When Britain was thus dismembered from the empire its importance was sensibly felt and its loss sincerely lamented. The Romans celebrated, and perhaps magnified, the extent of that noble island, provided on every side with convenient harbours; the temperature of the climate, and the fertility of the soil, alike adapted for the production of corn or of vines; the valuable minerals with which it abounded; its rich pastures covered with innumerable flocks, and its woods free with wild beasts or venomous serpents. Above all, they regretted the large amount of the revenue of Britain, whilst they confessed that such a province well deserved to become the seat of an independent monarchy.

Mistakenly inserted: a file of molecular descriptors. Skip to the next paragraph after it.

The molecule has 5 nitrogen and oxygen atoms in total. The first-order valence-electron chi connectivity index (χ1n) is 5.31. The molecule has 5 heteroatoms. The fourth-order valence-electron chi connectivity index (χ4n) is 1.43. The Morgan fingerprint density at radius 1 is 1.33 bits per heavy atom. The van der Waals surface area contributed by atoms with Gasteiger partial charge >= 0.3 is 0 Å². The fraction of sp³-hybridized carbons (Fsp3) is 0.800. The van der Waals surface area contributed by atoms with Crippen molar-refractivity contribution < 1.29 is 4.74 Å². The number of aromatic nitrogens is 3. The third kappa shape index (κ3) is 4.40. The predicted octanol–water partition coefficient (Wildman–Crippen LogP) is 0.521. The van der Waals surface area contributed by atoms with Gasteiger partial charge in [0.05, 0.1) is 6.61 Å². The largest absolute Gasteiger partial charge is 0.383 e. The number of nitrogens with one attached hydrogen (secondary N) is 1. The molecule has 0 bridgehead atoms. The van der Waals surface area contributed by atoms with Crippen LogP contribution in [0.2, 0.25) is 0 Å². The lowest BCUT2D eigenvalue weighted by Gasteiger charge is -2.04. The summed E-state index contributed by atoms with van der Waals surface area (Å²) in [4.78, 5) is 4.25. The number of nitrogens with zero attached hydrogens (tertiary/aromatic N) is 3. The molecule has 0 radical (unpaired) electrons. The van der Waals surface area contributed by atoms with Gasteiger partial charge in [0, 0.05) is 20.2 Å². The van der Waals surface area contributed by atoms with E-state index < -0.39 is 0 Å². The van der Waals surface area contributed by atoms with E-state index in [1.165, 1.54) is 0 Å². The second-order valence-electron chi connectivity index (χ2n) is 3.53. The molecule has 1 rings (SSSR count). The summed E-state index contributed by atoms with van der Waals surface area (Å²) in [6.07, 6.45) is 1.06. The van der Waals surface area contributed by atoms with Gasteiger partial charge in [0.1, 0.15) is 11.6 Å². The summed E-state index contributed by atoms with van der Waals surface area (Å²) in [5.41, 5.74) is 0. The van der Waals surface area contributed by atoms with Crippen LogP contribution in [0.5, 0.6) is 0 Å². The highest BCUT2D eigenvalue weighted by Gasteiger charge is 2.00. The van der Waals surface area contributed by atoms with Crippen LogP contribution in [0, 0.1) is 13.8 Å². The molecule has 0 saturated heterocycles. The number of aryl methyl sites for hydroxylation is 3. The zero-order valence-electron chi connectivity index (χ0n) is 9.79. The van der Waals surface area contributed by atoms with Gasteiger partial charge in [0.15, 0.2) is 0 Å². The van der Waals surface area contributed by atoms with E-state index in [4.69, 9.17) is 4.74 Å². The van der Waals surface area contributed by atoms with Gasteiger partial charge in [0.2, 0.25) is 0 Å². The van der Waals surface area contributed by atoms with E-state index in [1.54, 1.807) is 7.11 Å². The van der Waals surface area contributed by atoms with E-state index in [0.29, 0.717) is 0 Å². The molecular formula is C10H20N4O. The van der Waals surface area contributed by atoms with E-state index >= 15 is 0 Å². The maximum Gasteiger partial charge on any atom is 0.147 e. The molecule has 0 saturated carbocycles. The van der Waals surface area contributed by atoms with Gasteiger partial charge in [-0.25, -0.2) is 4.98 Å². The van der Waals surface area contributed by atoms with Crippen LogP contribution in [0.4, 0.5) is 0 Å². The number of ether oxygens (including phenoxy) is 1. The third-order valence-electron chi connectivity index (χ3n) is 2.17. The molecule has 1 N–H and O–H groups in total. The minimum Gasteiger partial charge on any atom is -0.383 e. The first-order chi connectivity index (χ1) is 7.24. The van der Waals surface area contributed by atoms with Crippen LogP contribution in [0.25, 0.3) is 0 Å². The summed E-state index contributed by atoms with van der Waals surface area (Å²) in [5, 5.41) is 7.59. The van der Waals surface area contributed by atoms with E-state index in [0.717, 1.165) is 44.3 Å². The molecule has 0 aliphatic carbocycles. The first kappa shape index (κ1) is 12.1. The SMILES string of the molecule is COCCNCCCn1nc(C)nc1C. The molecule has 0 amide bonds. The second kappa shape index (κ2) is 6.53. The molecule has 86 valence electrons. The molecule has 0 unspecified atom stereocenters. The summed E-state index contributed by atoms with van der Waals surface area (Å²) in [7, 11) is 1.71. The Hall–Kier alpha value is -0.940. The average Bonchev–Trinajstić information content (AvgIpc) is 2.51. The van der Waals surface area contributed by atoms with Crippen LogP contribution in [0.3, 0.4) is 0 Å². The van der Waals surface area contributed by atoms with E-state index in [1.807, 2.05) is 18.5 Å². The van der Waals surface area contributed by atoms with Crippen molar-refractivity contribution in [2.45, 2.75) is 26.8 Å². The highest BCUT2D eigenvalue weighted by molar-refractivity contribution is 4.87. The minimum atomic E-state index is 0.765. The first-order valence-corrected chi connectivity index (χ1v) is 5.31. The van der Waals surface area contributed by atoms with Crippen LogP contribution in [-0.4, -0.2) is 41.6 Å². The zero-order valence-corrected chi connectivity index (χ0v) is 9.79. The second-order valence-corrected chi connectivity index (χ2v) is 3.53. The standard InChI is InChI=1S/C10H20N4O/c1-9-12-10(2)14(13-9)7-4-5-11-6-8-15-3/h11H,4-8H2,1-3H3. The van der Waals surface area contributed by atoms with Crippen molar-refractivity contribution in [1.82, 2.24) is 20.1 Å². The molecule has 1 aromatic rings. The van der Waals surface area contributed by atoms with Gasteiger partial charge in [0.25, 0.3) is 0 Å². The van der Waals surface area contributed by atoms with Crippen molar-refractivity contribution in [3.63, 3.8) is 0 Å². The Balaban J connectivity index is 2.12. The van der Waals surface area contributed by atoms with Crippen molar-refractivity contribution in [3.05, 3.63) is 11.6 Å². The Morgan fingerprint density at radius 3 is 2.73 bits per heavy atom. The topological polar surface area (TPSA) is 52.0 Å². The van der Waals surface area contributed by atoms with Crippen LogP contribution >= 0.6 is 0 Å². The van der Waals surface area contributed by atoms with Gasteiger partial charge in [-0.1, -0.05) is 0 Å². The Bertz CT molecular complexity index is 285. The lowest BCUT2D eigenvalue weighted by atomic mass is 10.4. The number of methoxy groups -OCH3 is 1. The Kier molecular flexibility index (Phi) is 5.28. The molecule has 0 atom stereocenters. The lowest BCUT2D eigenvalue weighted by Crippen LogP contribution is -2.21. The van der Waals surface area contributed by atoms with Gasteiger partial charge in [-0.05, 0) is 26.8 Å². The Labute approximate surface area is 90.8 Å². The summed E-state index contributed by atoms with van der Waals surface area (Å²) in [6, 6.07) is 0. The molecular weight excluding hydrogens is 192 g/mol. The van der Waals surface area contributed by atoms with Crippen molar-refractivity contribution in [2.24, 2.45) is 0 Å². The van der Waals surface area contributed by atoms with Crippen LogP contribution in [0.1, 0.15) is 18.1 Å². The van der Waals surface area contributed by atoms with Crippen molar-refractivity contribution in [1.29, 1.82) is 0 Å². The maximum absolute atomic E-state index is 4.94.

In this passage, Gibbon seems to get a bit carried away with some of the panegyrics written after the recovery of Britain from the rebellion of Carausius. He occasionally has a tendency to get a little bit patriotic and play up his home in a way that jars with the rest of the narrative.
It’s a good thing everyone has stopped over-estimating the importance of Britain!